Obama administration unveils programs to build the smart grid

As expected, at an event at the White House on Monday, Obama administration officials unveiled a slew of programs and initiatives that will aim to help add information technology to the power grid to make the grid more efficient and more secure. The Obama administration has already invested $4.5 billion in recovery investments into smart grid projects, which were then matched by $5.5 billion in private money says the administration, and these new projects unveiled on Monday are the administration’s way to follow-up on those funds.

However, the new smart grid programs are noticeably light on funding commitments, which isn’t too surprising given the recent budget struggles.

It’s “important not to hurdle down this path without a plan,” said John Holdren, President Obama’s science and technology advisor and director of the White House Office of Science and Technology Policy, at the event on Monday. Nancy Sutley, Chair of the White House Council on Environmental Quality, pointed out at the event that creating smart grid projects and tools will create jobs in the U.S. that can’t be outsourced.

We’ve already installed 5 million smart meters nationwide, and we’ve deployed smart grid technology and research projects, and these new programs are a continuation of this commitment, said Department of Energy Secretary Steven Chu at the event.

So what are the new programs? Here’s 9 ways that the Obama administration is looking to spur the smart grid:

  1. As part of the Department of Agriculture’s Rural Utility Service, the administration is offering a minimum of $250 million in loans for smart grid projects in rural places in the U.S., as well as a potential $106 million in upgrades.
  2. The administration is launching a new non-profit program called Grid 21, which will focus on spurring consumer-facing tools that will enable consumers to reduce energy consumption, but also maintain privacy and security. The trade group the GridWise Alliance said in a release that Grid 21 will launch a new energy-savings contest called the “Biggest Energy Saver Campaign,” in conjunction with utilities Oncor, CenterPoint Energy, and San Diego Gas & Electric, smart meter makers Itron (s ITRI) and Landis+Gyr and integrator IBM (s IBM). The contest will deliver ways for consumers to reduce energy, and also will have prizes  for software developers that can create new tools.
  3. The Department of Energy is working on new projects, including a crowd-sourced map to track progress of smart grid projects, a student competition around home energy efficiency, and an Energy Information Administration project on measuring energy efficiency progress.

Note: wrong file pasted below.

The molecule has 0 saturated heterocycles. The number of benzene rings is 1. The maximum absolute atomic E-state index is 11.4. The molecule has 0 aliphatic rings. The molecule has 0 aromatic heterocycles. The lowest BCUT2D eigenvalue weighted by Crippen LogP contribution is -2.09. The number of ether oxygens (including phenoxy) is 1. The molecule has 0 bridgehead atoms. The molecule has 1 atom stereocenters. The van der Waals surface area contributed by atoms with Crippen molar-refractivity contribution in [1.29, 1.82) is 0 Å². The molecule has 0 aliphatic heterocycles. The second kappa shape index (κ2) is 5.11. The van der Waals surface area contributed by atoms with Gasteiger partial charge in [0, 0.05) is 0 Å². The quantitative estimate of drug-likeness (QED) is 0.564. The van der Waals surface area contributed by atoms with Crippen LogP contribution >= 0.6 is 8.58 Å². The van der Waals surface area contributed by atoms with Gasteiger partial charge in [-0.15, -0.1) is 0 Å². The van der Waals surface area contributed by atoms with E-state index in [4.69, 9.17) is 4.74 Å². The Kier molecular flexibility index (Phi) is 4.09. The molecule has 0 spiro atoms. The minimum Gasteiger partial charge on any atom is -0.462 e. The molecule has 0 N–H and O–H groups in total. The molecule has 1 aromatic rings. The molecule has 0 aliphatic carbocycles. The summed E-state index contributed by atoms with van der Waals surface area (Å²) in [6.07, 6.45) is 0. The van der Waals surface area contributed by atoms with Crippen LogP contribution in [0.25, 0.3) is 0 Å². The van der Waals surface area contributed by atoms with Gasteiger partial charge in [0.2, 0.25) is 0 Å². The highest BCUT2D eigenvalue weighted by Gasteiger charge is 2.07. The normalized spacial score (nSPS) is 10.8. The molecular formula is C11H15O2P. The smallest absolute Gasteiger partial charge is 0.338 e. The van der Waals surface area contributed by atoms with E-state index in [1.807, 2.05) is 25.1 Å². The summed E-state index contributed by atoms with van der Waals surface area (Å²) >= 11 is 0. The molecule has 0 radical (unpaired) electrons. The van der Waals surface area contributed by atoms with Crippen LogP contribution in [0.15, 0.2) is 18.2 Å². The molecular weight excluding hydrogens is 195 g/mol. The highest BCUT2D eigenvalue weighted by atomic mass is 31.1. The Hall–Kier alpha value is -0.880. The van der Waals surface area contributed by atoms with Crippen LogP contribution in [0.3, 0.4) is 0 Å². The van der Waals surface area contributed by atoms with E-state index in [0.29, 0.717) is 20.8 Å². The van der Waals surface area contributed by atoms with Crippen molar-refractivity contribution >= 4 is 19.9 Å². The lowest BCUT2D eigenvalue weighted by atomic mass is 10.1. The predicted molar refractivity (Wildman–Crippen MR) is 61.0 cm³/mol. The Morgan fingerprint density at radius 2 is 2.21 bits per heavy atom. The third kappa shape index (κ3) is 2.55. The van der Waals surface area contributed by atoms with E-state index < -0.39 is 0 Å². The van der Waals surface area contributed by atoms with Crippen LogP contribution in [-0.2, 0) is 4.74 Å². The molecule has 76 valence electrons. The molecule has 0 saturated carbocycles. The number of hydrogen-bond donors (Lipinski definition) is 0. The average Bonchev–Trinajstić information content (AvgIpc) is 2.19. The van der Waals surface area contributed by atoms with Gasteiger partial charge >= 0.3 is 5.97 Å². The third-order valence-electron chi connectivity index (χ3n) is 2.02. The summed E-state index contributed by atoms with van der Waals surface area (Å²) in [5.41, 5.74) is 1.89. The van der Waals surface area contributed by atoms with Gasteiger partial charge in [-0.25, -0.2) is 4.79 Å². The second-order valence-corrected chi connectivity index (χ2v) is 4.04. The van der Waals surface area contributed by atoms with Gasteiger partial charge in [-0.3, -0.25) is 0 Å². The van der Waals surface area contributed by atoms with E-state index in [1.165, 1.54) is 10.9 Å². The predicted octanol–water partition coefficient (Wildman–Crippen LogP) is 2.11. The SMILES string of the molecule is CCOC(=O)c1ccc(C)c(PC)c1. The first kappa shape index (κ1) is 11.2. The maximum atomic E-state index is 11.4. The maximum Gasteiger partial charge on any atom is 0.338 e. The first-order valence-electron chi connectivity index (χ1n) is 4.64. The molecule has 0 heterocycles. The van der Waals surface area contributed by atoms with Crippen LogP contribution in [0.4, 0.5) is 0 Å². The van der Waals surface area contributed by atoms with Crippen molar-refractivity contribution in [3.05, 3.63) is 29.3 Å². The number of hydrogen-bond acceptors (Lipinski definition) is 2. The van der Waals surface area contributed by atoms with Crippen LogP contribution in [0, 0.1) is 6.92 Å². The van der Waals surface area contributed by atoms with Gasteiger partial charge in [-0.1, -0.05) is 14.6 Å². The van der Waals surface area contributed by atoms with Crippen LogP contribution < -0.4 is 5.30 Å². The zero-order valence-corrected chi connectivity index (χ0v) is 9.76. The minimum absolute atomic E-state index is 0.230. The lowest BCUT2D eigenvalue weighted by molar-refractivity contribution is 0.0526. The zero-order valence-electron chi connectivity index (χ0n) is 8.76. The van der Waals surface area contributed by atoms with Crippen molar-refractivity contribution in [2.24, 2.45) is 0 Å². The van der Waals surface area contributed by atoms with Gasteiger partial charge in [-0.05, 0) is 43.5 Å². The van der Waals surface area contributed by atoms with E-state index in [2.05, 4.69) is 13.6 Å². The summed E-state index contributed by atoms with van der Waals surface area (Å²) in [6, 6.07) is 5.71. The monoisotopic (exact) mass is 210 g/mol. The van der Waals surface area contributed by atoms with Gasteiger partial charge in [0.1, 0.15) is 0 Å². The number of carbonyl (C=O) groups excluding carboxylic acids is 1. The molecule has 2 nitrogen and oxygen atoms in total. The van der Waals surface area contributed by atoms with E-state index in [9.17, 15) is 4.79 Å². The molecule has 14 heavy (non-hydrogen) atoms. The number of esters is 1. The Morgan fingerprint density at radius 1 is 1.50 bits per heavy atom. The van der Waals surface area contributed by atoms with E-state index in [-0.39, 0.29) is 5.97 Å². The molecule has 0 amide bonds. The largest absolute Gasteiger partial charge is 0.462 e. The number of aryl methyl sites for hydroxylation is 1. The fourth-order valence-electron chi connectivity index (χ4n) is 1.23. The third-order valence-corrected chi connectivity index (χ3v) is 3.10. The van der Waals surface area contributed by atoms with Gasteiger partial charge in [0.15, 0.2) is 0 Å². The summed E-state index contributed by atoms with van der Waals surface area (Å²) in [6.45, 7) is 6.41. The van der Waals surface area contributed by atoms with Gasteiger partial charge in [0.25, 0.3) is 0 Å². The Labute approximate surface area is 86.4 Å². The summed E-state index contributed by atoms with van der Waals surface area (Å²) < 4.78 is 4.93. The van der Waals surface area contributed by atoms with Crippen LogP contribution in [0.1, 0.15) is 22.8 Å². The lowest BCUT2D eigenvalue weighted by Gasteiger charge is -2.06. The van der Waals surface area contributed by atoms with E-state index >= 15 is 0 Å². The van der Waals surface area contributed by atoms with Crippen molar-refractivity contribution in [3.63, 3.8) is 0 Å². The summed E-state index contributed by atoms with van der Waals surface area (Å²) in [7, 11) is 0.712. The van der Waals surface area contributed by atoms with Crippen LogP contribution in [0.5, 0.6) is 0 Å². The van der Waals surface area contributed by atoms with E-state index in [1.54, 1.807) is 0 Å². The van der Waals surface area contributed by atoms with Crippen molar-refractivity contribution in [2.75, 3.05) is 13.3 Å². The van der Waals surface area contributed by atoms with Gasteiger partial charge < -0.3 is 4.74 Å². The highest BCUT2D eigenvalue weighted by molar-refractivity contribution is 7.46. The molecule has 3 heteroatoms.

4. The administration launched an initiative that will seek to share the lessons learned from the smart grid stimulus investments, will hold a series of stakeholder meetings, and has created a new website: www.SmartGrid.gov.
  5. The administration unveiled a new “Renewable Energy Rapid Response Team,” that will review clean power and transmission line projects and improve “federal coordination” for getting clean power projects deployed. The team will be led by the White House Council on Environmental Quality, the Department of the Interior, and the Department of Energy.
  6. The administration put an emphasis on grid security issues, and says it will create ways for grid operators to have access to information about threats to the power grid, help companies deliver new security tools, and create security standards.
  7. In the President’s fiscal year 2012 budget, the DOE has asked for funds to build a “Smart Grid Innovation Hub,” that will be a collaboration of federal researchers, companies, and utilities representatives, and will support R&D and project deployments.
  8. The DOE’s high-risk early stage program, the Advanced Research Project Agency-Energy (ARPA-E) will support new smart grid research and is working with utilities and military bases to test new tech.
  9. The administration released a report that focuses on four ways to help modernize the grid, including how to better align economic incentives that will spur smart grid technologies, how to focus on standards and interoperability to boost innovation, how to help empower consumers with energy tools, and how to increase grid security and resilience.

Overall, the programs don’t offer much more funding commitments, in comparison to the smart grid stimulus funds, and utilities might find these new programs to be “smart grid lite.” According to a new report from Black & Veatch launched Monday morning, utilities think that one of the biggest barriers to deploying a smarter grid is that once the stimulus funds have been committed there is uncertainty about how much more federal funding will be available.